[First, a bit of shameless promotion. This post was published earlier today on the revived Library Collections blog of the Baillieu Library, University of Melbourne. This is where all my work related blog posts will first go up, along with posts by other library collection departments. Although I will also post them here in an effort to reach as wide an audience as possible, I would ask anyone so inclined to please subscribe to Library Collections and share the link with friends. For readers on Twitter, University of Melbourne Special Collections has established an account @UniMelbSpC where you can stay up to date on events, blog posts, and other news. We will also be launching a Facebook page and a Flickr account, which I'll announce on Antipodean Footnotes. Stay tuned!] 

Among the volumes held by University of Melbourne Special Collections concerning British exploration of the Pacific, the book with the greatest link to the subject has nothing at all to do with it at least in terms of its topic. It is a medical text called An Introduction to Physiology (London, 1759), a compilation of lectures for students by the Scottish physiologist and instructor Malcolm Flemyng (ca. 1700–1764).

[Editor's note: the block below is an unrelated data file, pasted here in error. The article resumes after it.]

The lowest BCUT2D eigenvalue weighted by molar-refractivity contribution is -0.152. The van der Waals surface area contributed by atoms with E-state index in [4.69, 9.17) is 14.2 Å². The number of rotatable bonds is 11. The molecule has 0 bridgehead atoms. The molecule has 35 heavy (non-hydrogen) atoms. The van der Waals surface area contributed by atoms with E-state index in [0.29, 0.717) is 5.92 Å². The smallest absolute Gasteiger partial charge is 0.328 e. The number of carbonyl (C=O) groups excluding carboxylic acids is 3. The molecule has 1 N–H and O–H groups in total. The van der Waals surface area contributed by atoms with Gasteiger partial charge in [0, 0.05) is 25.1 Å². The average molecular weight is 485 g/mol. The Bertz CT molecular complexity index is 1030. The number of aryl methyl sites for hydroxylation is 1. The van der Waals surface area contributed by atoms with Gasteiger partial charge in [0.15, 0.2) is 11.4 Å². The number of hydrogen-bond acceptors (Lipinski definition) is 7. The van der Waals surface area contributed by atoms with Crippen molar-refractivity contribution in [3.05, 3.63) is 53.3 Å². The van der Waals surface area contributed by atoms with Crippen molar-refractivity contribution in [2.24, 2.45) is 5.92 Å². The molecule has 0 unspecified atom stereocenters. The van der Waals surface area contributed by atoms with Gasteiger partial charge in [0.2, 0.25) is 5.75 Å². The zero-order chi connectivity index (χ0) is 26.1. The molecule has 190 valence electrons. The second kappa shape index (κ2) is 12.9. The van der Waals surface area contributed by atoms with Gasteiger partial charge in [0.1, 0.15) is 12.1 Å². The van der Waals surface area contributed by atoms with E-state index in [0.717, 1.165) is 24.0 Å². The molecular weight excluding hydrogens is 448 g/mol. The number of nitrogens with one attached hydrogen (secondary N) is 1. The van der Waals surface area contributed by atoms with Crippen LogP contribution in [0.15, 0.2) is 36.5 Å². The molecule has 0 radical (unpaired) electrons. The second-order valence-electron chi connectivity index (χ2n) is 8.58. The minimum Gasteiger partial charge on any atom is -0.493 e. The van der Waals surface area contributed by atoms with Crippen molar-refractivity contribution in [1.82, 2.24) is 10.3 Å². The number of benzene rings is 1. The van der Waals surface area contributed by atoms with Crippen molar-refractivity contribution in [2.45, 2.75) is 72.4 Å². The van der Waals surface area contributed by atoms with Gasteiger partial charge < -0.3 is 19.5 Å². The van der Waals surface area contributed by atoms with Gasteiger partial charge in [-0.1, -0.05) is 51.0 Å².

The book’s importance as an object relative to Pacific exploration is evident in a contemporary note written on the front pastedown:

'This Book went round the World in the Endeavour in 1768 /69 /70 &71 ~'

The note is in the hand of William Perry, who carried the book with him when he signed on as surgeon’s mate aboard HMB Endeavour for the first of Capt. James Cook’s three Pacific voyages. Perry was later appointed to the position of surgeon upon the death of William Brougham Monkhouse on 5 November 1770, and is recorded in Cook’s journal for 7 November as being ‘equally well if not better skilled in his profession’.[1]

Title-page with Perry's ownership inscription

Flemyng’s Physiology would have served Perry well in dealing with the array of illnesses and injuries that befell the crew. Needing to access information quickly, Perry’s marginal notes amount to a running index of the first 179-pages, with the occasional commentary thereafter elucidating certain concepts and citing works that by the late 1760s had superseded aspects of Flemyng’s text. One such annotation includes an anatomical rendering of the human eye:

Annotations by Perry with drawing of human eye

Books would not have been an uncommon sight on the Endeavour. Cook had his atlases and travel narratives; Joseph Banks’s library is well attested; and some officers or literate crewmen surely had personal bibles or prayer books.[2]